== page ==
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My Travel Notebook: Day Trips from Barcelona - Girona and Tarrogona

brightly coloured facades of the houses overlooking the Onyar River

If you are in Barcelona more than a few days, you are missing out if you don't plan at least one day trip, depending on your interests.

It's literally a hop, skip and a jump down to Sitges, 35km south of Barcelona by train and it's truly the place to be if you want to get a little taste of non stop festivals, beach life and all night parties. We JUST missed carnival so we didn't go this time but it is worth planning your trip around that week in order to experience what is considered to be one of the world's top ten carnivals. Sitges is also  one of the hippest,  LGBTQ friendly places you can visit in Europe, so if that is important to you, it really should be at the top of your list.

On the other hand, if you are really into breathtaking scenery, sweeping views and want to take a cable car ride up to an austere monastery nestled high up in the mountains, with hiking opportunities galore, Monserrat is for you. Personally, I will put off Monserrat for another time when the weather is much warmer as a trip up a windy mountain top in February is not really my thing.

That left the fiercely proud capital of the Catalan region, Girona, an easy 40 minute train ride north and Tarragona, about an hour and a bit drive to the south, along the coast. We could do one day trip for sure and were hoping to squeeze in a second so we had to make a choice.

Tarragona Ampitheatre
For a combination of an old, seaside medieval town and some Roman Ruins, Tarragona in a natural choice, but, if you are like me, and you can't get enough of walled cities, insanely beautiful churches and the narrow, winding labyrinths of the ancient quarters, then Girona was a no brainer and that put it at our number one spot. I have been lucky enough to see some pretty impressive Roman ruins in Jordan as well as Greece and Southern Italy so that pushed Tarragona down a notch our list, although we did go there on on a whim on our very last day.



Girona's famous Jewish quarter thrived from the 12th century until the end of 1492 when the Catholics outlawed Judaism in Spain and gave Jews the option to convert or get the hell out. It remains one of the most well preserved Jewish Calls in Europe and is, rightly, one of the main attractions for tourists, containing an excellent Jewish Heritage Museum in addition to beautiful churches, art museums, shops and restaurants. Also, for such a small place, it has more than it's fare share of Michelin starred establishments so if you can snag an elusive reservation at 3 starred El Cellar de Can Roca, consider getting a hotel and staying overnight.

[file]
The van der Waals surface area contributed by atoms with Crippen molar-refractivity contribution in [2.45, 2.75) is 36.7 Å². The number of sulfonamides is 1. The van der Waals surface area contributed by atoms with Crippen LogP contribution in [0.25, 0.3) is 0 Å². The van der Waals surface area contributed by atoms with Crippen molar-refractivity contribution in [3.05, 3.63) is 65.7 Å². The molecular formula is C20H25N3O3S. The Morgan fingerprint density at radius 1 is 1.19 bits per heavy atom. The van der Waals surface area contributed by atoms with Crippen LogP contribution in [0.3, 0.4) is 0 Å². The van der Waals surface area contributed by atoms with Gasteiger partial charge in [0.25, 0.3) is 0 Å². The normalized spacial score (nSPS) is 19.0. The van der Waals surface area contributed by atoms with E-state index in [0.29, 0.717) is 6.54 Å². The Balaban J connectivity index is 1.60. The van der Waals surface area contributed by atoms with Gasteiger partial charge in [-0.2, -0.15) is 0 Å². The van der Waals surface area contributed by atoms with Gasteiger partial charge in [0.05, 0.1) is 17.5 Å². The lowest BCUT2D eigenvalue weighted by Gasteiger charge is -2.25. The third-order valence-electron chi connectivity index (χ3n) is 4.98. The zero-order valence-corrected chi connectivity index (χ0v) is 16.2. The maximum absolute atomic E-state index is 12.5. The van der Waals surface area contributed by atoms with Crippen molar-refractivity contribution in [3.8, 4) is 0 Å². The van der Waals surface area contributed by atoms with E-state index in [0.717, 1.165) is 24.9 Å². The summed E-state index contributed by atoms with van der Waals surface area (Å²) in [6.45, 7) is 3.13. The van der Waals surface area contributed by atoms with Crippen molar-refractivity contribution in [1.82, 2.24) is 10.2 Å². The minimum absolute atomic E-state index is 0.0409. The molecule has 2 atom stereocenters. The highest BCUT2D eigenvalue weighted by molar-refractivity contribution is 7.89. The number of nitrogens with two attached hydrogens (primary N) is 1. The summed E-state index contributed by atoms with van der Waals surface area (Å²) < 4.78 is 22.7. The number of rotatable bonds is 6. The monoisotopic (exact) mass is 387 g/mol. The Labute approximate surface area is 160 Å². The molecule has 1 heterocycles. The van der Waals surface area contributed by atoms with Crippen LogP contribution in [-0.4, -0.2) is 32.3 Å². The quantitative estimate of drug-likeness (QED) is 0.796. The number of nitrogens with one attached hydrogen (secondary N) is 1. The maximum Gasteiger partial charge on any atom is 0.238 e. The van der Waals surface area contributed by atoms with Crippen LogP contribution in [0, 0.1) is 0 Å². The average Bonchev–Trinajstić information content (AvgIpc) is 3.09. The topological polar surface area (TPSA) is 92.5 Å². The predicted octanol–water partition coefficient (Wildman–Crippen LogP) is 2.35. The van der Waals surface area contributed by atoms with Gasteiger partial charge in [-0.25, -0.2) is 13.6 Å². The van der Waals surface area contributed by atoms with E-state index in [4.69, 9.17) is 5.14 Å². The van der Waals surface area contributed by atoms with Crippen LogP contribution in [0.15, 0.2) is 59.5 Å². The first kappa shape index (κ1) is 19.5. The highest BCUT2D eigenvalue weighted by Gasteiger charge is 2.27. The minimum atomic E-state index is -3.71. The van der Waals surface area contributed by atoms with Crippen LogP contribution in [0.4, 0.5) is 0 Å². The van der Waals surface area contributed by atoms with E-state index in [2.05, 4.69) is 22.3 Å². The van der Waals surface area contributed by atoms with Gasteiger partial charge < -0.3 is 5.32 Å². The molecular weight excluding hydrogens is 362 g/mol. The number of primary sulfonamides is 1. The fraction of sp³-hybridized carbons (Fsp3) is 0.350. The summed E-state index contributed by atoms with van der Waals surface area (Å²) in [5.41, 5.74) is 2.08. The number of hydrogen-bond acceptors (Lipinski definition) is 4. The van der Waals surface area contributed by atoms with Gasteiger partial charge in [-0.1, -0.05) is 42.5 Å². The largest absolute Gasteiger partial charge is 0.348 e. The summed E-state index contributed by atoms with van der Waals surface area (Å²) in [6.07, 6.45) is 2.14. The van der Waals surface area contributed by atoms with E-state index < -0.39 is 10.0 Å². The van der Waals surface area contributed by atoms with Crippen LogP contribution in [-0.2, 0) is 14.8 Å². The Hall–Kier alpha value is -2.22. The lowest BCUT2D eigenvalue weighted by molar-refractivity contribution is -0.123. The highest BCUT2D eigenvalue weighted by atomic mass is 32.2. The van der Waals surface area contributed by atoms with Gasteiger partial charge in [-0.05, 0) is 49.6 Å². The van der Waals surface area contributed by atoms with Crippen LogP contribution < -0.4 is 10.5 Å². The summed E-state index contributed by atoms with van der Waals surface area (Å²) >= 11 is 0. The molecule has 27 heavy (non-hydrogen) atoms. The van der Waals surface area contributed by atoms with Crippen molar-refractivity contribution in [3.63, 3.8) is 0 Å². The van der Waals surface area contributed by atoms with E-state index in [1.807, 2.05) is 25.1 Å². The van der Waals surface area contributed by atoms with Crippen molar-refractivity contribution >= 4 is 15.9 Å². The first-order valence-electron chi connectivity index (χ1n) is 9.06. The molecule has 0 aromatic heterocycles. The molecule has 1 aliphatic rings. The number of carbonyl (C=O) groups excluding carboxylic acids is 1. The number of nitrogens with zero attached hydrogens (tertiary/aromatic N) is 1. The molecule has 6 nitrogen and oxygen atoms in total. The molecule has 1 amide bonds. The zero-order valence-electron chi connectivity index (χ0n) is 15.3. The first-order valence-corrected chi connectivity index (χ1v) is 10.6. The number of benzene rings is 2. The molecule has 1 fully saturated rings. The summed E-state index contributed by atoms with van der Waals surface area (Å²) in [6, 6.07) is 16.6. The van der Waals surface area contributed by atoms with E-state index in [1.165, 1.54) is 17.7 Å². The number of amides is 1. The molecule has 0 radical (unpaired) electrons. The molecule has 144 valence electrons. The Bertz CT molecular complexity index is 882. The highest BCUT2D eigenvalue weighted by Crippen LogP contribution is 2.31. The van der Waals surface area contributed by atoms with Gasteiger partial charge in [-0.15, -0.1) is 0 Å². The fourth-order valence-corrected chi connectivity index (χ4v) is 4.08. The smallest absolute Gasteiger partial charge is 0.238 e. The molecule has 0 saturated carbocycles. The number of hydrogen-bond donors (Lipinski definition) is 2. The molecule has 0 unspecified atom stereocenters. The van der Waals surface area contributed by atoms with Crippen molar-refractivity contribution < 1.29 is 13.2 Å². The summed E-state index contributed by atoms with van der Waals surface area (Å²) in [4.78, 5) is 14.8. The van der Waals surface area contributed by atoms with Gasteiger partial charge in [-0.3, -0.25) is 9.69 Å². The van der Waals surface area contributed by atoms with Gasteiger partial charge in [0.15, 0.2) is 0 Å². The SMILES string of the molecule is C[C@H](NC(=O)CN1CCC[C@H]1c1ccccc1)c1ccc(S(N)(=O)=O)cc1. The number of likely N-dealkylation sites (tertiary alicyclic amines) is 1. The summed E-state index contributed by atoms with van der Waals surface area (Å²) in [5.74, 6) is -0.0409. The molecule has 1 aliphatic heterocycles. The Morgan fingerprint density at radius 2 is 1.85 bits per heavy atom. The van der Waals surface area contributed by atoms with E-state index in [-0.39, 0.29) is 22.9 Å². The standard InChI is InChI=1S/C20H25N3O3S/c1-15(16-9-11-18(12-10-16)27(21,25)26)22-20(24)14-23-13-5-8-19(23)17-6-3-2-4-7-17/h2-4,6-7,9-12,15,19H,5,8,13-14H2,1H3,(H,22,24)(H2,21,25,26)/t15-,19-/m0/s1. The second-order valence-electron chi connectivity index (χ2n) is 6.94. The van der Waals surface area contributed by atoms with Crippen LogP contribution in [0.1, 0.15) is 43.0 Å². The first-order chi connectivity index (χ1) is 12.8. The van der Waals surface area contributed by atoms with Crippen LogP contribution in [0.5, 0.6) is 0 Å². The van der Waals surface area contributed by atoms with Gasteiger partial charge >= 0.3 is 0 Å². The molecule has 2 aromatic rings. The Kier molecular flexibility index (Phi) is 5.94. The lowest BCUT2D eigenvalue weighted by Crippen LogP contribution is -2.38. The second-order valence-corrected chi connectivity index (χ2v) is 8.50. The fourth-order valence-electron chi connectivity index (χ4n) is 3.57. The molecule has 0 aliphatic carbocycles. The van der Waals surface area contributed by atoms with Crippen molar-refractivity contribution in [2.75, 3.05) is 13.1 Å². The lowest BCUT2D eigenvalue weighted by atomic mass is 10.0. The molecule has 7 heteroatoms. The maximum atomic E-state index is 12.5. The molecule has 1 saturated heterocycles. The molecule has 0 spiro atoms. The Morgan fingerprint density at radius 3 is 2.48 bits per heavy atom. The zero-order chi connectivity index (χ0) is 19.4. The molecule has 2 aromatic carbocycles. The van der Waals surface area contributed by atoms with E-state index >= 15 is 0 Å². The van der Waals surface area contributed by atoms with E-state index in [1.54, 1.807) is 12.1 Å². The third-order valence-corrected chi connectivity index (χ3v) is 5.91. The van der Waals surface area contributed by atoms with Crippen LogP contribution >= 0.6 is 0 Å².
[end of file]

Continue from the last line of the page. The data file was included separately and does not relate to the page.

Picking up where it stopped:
the view from atop the Passeig de la Muralla
Although the city walls were demolished at the end of the 19th century to make room for city expansion,  parts of the them have since been restored and the Passeig de la Muralla is now safely walkable, offers incredible views and is a fun way to get from one end of the old town to the other.

The Girona Cathedral
 If you are a Game of Thrones fan, Girona stood in for Braavos in season 6 and you will recognize those daunting, steep steps that lead up to the Girona Cathedral, also know as The Cathedral of Saint Mary of Girona. The kind of intimidating interior boasts the widest Gothic nave in the world with soaring ceilings, cold stone everywhere, all buttresses, recessed chapels and friezes. As The Kid quipped, this is not a warm and fuzzy church but it is gorgeous and it boasts a museum as well as small collection of vestments and religious items in a room above the pillared cloister.


Here is a great tip on getting around:

Using my favourite website Rome2Rio you just fill out your starting city and your destination and it will spit out every conceivable way to get to where you want go from where you are, how long it will take and how much it will cost. Even better, you can just click through and it will take you to the appropriate website to book that train or bus trip, car rental or flight.

So, the high speed AVE train makes the 94km  trip in just 38 minutes, travelling at speeds of up to 200km/hr. It took me the same time to get to Girona that it takes me to get downtown on the subway here in Toronto except that these trains are spotless and run on time.

Expect to pay between 9€ and 20€ depending on which train you choose and at what time. We arrived around noon and stayed until about 5pm and that was plenty of time to really explore and get back to the city before dark. If you go in the summer, it would be lovely to go a bit later in the day and watch the sunset from the top of the city walls.